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Log Rotation for BOINC projects

As your project runs the log files will grow, which may fill up your disk. You will therefore want to rotate your logs, so that you only keep the most recent versions. If your system uses the "logrotate" package then you can easily make use of it to rotate your BOINC log files, but there are also other options.

Last modified: 28 March 2010
using logrotate
newlog script
web server logs
As your project runs the log files will grow. To keep your disk from filling up and disabling your server it is a good idea to "rotate" your log files. At some interval (every day, week or month) you move your current log file out of place -- usually changing the name to include a sequence number -- and then create a new empty file. You generally keep only a small number of the back logs. This allows you to go back and look through the old logs for a recent time interval, but it keeps the logs from growing without bound.

There are several ways to rotate your log files, but they all have three primary points in common:

  1. Periodic task: You need some way to run a task periodically to rotate the logs, or at least to check whether they are ready to be rotated.
  2. Configuration: You need a configuration file which specifies which files should be rotated and how often, how many back versions to keep, and perhaps other information about the log files (permissions and ownerships)
  3. Rotation program: You need a program or script to do the actual rotation of the logs.
The standard way in Unix to run a periodic task is to use the cron program, which runs as a daemon and runs all sorts of periodic tasks for your machine. For a BOINC project you can also set up periodic tasks in the config.xml file. (The script which runs these tasks is in turn run by cron, but it may be easier to have all your BOINC project configuration in one file or directory.)

Your log rotation policy is generally controled by how often you rotate the logs and how many back copies you keep. For example, if you rotate the logs weekly and keep 9 back copies then you can always go back and look at the logs for about the past two months. Depending on how tight disk space is or how often you need to refer to the back logs you will also choose whether or not to compress the old log files.

A now common tool for rotating log files is the logrotate package. It is likely that this is already installed on your server system. If not, it is relatively easy to install [really? links!?] Alternatives to using logrotate are to use my newlog script described below, to use Ian Patterson's bash script, alas confusingly also called logrotate (http://iain.cx/src/logrotate/) or to write your own script which serves a similar purpose.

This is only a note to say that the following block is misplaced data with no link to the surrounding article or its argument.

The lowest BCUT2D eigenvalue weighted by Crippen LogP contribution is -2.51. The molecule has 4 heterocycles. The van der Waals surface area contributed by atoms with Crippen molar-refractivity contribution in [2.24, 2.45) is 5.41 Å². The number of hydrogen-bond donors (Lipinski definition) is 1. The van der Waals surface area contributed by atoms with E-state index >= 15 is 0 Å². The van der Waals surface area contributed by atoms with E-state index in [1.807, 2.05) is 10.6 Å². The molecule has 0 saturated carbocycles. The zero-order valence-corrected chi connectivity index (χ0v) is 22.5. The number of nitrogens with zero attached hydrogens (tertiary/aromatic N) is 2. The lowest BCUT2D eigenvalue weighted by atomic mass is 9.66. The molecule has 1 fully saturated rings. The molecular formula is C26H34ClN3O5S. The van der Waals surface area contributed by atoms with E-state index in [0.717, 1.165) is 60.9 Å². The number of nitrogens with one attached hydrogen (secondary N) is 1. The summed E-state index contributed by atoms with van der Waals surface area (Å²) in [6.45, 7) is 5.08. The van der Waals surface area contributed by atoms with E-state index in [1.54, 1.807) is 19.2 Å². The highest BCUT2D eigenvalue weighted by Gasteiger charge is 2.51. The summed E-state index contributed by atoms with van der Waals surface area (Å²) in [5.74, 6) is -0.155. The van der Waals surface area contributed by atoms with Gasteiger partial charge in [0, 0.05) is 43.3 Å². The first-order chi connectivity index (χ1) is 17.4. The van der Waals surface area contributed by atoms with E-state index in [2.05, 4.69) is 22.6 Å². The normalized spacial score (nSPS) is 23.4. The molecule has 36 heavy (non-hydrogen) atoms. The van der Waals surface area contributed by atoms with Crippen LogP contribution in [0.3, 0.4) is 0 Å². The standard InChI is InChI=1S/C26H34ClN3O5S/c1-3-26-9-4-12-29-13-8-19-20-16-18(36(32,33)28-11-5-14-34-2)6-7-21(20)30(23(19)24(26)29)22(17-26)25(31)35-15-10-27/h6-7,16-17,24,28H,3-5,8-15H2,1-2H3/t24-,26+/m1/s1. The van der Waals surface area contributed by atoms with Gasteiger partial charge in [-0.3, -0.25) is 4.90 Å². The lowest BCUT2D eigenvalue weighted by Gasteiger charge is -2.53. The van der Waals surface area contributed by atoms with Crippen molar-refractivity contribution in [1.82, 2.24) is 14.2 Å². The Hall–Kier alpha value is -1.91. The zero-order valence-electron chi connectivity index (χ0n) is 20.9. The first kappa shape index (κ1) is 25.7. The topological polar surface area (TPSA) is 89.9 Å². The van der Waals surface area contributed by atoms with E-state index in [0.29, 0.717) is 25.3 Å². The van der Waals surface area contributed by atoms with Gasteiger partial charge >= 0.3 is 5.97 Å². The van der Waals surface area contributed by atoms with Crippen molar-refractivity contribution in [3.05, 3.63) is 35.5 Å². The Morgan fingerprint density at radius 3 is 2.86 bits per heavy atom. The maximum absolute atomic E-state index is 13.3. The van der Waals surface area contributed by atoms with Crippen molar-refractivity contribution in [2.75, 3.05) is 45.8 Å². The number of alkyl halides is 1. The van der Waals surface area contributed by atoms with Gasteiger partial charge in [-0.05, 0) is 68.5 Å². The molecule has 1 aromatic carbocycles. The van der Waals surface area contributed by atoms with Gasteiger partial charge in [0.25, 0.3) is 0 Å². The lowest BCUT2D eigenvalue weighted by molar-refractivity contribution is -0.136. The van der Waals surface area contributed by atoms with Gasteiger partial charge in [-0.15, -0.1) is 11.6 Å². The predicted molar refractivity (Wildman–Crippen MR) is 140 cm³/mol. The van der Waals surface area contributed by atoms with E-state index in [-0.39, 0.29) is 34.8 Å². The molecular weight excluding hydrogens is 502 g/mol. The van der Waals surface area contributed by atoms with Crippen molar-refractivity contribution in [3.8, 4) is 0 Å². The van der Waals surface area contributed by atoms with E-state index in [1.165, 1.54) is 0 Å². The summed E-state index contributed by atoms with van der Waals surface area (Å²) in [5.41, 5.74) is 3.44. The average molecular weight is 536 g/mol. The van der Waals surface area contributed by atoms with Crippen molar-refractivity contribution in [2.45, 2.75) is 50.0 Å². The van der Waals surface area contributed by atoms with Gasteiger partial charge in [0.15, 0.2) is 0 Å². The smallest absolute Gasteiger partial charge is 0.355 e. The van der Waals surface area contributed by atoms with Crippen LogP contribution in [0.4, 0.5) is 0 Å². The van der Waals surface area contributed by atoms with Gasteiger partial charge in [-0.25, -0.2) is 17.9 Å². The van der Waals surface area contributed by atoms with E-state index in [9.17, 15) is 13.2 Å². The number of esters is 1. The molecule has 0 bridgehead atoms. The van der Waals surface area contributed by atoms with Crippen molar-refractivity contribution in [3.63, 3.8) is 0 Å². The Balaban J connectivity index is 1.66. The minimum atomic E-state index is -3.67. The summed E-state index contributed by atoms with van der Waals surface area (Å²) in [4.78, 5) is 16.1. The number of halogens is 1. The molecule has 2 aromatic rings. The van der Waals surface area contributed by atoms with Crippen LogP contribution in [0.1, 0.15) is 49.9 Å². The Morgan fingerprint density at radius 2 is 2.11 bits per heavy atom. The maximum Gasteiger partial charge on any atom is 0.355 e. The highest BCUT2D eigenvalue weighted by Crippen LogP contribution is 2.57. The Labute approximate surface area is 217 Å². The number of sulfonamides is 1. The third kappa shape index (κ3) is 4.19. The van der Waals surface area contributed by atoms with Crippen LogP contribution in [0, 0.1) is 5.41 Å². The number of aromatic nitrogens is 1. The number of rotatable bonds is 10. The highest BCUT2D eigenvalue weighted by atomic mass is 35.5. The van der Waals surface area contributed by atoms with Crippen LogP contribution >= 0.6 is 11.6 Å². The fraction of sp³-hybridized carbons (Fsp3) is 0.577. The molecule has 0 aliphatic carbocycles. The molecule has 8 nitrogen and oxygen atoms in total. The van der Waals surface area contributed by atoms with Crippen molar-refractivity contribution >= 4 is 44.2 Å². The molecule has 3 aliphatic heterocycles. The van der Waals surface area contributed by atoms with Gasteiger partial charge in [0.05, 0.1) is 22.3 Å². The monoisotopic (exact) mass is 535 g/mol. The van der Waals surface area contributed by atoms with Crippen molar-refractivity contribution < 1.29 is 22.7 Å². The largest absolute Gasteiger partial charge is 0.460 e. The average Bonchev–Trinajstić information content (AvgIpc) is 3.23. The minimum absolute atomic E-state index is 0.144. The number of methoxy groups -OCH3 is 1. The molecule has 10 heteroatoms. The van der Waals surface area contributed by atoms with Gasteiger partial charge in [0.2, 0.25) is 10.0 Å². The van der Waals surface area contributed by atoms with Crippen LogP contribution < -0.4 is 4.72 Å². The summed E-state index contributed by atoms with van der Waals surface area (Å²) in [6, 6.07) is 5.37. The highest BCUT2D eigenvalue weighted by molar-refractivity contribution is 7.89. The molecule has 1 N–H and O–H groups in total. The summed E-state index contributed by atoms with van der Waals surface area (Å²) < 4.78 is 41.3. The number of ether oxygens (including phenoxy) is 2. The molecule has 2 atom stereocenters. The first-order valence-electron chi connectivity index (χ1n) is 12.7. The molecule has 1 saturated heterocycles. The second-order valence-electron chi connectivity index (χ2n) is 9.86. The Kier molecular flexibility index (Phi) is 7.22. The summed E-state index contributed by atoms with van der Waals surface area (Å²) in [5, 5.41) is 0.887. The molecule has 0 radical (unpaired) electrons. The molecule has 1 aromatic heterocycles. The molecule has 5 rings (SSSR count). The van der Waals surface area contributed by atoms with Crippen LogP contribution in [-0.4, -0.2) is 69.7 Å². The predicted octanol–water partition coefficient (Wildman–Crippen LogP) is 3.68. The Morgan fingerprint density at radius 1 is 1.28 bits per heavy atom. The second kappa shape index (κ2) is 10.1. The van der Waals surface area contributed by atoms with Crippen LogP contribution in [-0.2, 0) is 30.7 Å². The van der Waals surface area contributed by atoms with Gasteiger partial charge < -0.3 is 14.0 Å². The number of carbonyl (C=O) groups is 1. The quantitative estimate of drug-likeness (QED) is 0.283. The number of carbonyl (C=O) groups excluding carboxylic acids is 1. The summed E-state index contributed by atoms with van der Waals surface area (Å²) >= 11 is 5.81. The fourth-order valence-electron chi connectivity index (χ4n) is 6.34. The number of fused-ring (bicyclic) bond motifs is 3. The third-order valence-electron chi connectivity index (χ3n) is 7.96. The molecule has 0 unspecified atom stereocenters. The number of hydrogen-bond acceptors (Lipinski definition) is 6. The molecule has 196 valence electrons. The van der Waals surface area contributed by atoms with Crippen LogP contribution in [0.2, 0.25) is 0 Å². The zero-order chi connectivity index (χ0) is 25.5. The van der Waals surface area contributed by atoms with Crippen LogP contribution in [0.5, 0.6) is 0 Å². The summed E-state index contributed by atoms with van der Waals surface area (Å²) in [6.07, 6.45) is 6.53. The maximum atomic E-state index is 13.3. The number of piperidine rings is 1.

Documentation on rotating logs may also be found on the BOINC site:

BOINC logs are written to the directory PROJECT/log_hostname where the "hostname" is the name of your server. If, for performance or storage reasons you want to have them elsewhere (such as /var/log/boinc), then you can put soft links in the log_hostname directory pointing to the "real" log files. In that case you should rotate the logs where they actually reside, not the directory containing the soft links.


The logrotate package is now commonly used on many Unix systems to perform periodic rotation of system logs. If you have this on your system, or if you want to install it, this can be an easy way to insure that your logs are properly rotated.

The recommended way to use logrotate is to invoke the program as a periodic task in the BOINC config.xml file. Here is how:

  1. Periodic task: In the config.xml file for your BOINC project include this daily task to invoke the logrotate program:
    <task> <host>alvarez</host> <cmd> /usr/sbin/logrotate -s ../pid_alvarez/logrotate.state ../logrotate.conf <output>cron.log</output> <period> 24 hr </period> </task>
    This example is run on the machine named "alvarez" -- you should change this as appropraite for your own project. The task is run from the PROJECT/bin directory, and so it finds the configuration file ../logrotate.conf in the project directory above it. You could schedule this task more frequently, but the logwatch program will only rotate the logs when it's time to do so.

    You need the "-s" flag to specify an alternate place to store the state file, because you are running logrotate as a non-root user and won't be able to write state information to the system default state file. Be sure to change the name of the directory in which this state file is kept.

  2. Configuration: Your log rotation policies are put in a configuration file called logratate.conf in the project directory. Here is an example configuration file.

    You will need to change the project directory from "/usr02/pirates" to your own project directory, and the name of your machine from "alvarez" to your own server name. You should also change the user name "boincadm" to the name of the account on your server which manages your project (and hence should own the log files). The log files are put in the "apache" group and are group writeable so that the web server can write to them, though this is not necessary for most of them. For security the files are not readable by anybody who is not the owner or in the "apache" group.